Lebanese health minister: “60% of cars are not insured”
Thursday, 07 18 2019, Category: Insurance and Reinsurance, Country: Lebanon
BEIRUT: The Health and Interior ministries Wednesday launched a training program to prevent accidents on Lebanon’s roads, which saw 195 deaths and more than 2,000 injuries in the first five months of 2019. The “Stop the Bleed” program, established in coordination with the Roads for Life NGO, aims to limit rising numbers of traffic accident victims in Lebanon. The training will last around 50 minutes and is available upon request for any public or private institutions and members of the public.
“It is easy to apply and doesn’t need medical expertise, yet it will save many lives and put an end to tragedy,” a joint statement from the ministries read.
The training focuses, as the name suggests, on preventing victims from dying of blood loss before an ambulance arrives. It sets out three first steps to be taken in the case of an accident: applying pressure; wrapping the wound; and fixing “tourniquets,” devices that apply pressure and limit blood flow.
Roads for Life was founded in 2011 in memory of 17-year-old Talal Kassem, who was killed by a car while crossing the road on his way to school. Its stated aim is to increase victims’ chances of survival by providing training on the best post-trauma care techniques, with a special focus on the first hour after an accident, known as “The Golden Hour of Trauma.”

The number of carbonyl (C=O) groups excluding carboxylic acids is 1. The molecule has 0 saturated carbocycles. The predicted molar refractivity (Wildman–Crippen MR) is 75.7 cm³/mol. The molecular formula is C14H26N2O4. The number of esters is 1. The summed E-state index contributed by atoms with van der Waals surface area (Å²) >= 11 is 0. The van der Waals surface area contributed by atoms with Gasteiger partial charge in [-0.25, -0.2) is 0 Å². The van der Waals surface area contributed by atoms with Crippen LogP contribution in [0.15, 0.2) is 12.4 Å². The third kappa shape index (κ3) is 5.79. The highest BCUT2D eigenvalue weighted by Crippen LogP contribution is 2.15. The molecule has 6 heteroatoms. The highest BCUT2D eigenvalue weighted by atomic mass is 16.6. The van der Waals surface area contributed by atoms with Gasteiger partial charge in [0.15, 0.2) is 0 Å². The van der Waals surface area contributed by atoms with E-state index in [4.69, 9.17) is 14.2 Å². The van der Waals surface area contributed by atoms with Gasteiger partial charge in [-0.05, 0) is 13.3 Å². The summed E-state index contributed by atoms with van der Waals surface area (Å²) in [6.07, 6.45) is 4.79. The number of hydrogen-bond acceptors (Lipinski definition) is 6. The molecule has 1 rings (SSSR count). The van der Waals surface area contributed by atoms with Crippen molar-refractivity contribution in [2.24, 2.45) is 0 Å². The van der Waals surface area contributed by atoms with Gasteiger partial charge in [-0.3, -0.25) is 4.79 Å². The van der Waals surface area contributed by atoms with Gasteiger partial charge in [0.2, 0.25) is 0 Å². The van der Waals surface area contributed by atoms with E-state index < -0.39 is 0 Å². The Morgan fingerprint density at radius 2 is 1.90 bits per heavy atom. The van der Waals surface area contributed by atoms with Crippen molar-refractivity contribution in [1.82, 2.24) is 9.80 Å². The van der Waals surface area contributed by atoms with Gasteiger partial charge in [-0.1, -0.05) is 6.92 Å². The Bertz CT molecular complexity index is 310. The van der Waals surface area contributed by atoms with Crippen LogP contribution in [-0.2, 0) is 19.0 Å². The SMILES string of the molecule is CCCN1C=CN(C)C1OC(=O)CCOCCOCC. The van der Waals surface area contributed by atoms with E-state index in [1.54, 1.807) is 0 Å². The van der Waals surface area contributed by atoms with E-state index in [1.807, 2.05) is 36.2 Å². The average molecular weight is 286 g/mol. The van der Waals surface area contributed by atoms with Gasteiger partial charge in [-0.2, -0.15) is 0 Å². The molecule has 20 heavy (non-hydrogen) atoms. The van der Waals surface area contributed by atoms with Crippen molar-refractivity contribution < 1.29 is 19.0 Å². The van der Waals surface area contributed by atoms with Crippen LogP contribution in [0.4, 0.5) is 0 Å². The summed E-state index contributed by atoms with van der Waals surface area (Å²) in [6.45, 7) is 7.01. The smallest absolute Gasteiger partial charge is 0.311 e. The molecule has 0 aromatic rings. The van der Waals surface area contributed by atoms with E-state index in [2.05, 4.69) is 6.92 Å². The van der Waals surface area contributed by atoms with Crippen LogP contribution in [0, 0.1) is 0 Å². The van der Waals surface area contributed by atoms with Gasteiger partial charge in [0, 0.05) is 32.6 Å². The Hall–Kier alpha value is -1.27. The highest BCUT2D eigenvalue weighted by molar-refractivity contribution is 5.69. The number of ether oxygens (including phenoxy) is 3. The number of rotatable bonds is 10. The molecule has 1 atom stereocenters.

According to the NGO’s website, swift intervention by emergency teams on the scene can reduce unnecessary deaths by up to 40 percent.
At the launch of the training Wednesday, attended by MP Fadi Alameh, former Minister Yaacoub Sarraf, Baalbeck-Hermel Gov. Bashir Khodr and representative of medical and security services, Health Minister Jamil Jabak recalled his experience as a medical professional to highlight the importance of effective immediate accident response. Mr. Jabak also said that more that more than 60% of vehicles are not insured (compulsory insurance), so they represent a high cost for the ministry of health.
“As a doctor, it is very easy to save an injured person if the efforts to prevent bleeding take place as soon as possible,” he said.
Interior Minister Raya El Hassan, who also attended the launch event, described the program as a great achievement allowing the general public to pursue training courses on first aid techniques so that “anyone can be a savior.”
Nevertheless, she stressed that reducing accidents was not possible without the implementation of the Road Safety Law, Law 243, which was passed in 2012.
Efforts to bring the law into practice have stepped up in recent months, with the National Road Safety Council, headed by Prime Minister Saad Hariri, meeting to discuss the next steps to its implementation.
However, the council’s secretary Ramzi Salameh previously told The Daily Star that the law would require the preparation of hundreds of pages of text to be implemented, though he said he hoped there would be some tangible progress by the end of 2019.
Source: The Daily Star